Effective May 15, 2024, the National Immigration Administration (NIA) has officially implemented a visa-free policy for foreign tourist groups entering China via cruise ships. This progressive move aims to enhance personnel exchanges and foster cooperation between China and other nations, furthering the country’s commitment to high-level openness.

Under this policy, foreign tourist groups, comprising two or more individuals, who travel by cruise ship and are organized by Chinese domestic travel agencies, can now enjoy visa-free entry as a cohesive group at cruise ports in 13 cities along the Chinese coast.

The tourist group must remain with the same cruise ship until its next port of call and stay within China for no more than 15 days. The eligible areas for this policy are coastal provinces (autonomous regions and municipalities) and Beijing.

Furthermore, to support cruise tourism development, seven additional cruise ports—Dalian, Lianyungang, Wenzhou, Zhoushan, Guangzhou, Shenzhen, and Beihai—have been included as applicable ports for visa-free transit.

The recent implementation of the visa-free policy for foreign tourist groups entering China via cruise ships is poised to have several significant effects. The policy will provide crucial support for the cruise economy and the overall cruise industry. By facilitating smoother travel for foreign tourist groups, it acts as a catalyst for high-quality development in this sector.

Additionally, under this policy, international cruise companies can strategically plan their global routes by designating Chinese port cities, such as Shanghai, Xiamen, and Shenzhen, as docking destinations. This move is expected to attract more cruise ships to Chinese ports, ultimately bringing in a larger number of international visitors to the Chinese market.

This article is republished from China Briefing. Read the rest of the original article.

China Briefing is written and produced by Dezan Shira & Associates. The practice assists foreign investors into China and has done since 1992 through offices in Beijing, Tianjin, Dalian, Qingdao, Shanghai, Hangzhou, Ningbo, Suzhou, Guangzhou, Dongguan, Zhongshan, Shenzhen, and Hong Kong. Please contact the firm for assistance in China at china@dezshira.com.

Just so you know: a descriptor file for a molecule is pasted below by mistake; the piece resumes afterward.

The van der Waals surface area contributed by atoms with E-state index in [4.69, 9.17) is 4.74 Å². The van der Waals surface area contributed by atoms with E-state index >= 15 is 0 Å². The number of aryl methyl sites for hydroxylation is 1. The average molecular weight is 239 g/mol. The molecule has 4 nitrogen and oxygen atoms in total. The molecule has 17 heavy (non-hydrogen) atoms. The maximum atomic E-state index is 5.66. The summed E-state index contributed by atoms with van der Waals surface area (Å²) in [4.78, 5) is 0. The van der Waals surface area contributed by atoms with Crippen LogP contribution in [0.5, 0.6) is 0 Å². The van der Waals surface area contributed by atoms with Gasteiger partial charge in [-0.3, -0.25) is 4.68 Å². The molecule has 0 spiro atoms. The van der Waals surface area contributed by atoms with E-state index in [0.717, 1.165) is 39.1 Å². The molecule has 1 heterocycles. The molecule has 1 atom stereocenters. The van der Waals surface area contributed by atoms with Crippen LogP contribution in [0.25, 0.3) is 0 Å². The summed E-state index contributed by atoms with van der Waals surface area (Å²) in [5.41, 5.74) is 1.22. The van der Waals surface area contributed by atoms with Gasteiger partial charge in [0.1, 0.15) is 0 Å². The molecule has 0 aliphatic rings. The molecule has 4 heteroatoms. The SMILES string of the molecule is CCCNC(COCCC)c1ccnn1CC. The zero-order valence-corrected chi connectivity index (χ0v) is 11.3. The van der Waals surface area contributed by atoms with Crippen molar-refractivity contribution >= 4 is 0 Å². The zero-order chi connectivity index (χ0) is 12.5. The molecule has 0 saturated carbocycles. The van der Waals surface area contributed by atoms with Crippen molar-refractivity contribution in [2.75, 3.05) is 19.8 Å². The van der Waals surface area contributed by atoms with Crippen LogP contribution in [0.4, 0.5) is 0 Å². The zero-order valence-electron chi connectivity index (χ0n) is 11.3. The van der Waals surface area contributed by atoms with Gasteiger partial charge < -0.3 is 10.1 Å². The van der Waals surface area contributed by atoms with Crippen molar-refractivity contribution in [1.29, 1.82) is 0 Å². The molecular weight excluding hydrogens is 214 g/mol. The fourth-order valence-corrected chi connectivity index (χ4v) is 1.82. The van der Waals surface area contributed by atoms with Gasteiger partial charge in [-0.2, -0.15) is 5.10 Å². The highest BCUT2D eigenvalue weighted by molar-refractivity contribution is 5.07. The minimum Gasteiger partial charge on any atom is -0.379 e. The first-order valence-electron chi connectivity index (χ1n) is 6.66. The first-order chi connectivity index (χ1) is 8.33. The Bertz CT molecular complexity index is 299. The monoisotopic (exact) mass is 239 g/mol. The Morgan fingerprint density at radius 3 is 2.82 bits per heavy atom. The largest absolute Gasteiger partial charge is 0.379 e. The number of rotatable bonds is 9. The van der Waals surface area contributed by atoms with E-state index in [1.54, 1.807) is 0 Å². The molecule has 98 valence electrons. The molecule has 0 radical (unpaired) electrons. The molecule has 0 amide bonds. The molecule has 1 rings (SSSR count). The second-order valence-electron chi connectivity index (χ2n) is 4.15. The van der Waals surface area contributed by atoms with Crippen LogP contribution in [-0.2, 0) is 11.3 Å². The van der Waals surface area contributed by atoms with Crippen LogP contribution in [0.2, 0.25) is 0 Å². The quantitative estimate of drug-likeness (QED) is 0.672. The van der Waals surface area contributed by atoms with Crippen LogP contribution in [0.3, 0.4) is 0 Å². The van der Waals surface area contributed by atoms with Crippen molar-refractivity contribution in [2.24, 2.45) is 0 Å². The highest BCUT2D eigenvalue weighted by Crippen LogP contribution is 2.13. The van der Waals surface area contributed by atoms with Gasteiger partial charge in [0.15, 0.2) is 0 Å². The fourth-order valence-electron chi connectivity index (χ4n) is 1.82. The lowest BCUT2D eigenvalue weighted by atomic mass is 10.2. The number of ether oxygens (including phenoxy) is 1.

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China’s New Tariff Law: Streamlining and Standardizing Current Tariff Regulations

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China’s new Tariff Law consolidates import and export duties, clarifies rules for imposing counter-tariffs, and sets a December 1, 2024 effective date. It codifies existing practices on cross-border e-commerce and rules on the origin of goods into law, impacting trade relations.


China’s new Tariff Law consolidates rules on import and export duties that were previously implemented via several legal documents and makes important clarifications and additions to prior regulations. Among other changes, it stipulates provisions for the Chinese government to impose counter-tariffs on imported goods, codifying these powers into law for the first time. We outline all the notable updates to the China Tariff Law and discuss the implications for the country’ current trade relations. 

On April 26, 2024, the National People’s Congress (NPC), China’s legislature, adopted the Tariff Law of the People’s Republic of China (the “Tariff Law”) after several rounds of revisions.

The new Tariff Law will replace the Import and Export Tariff Regulations of the People’s Republic of China, which fall under the purview of the State Council, and adopts many of its provisions.

Previously, Chinese law had not stipulated legislative powers to implement countervailing tariffs, although China was nonetheless able to impose counter-tariffs on trade partners through other means.

China’s new Tariff Law comes into effect on December 1, 2024.

China’s Tariff Law elevates several existing provisions and practices to the level of law. For instance, Article 3 of the Tariff Law clarifies the obligations of cross-border e-commerce platforms for tariff withholding and implementing consolidated taxation.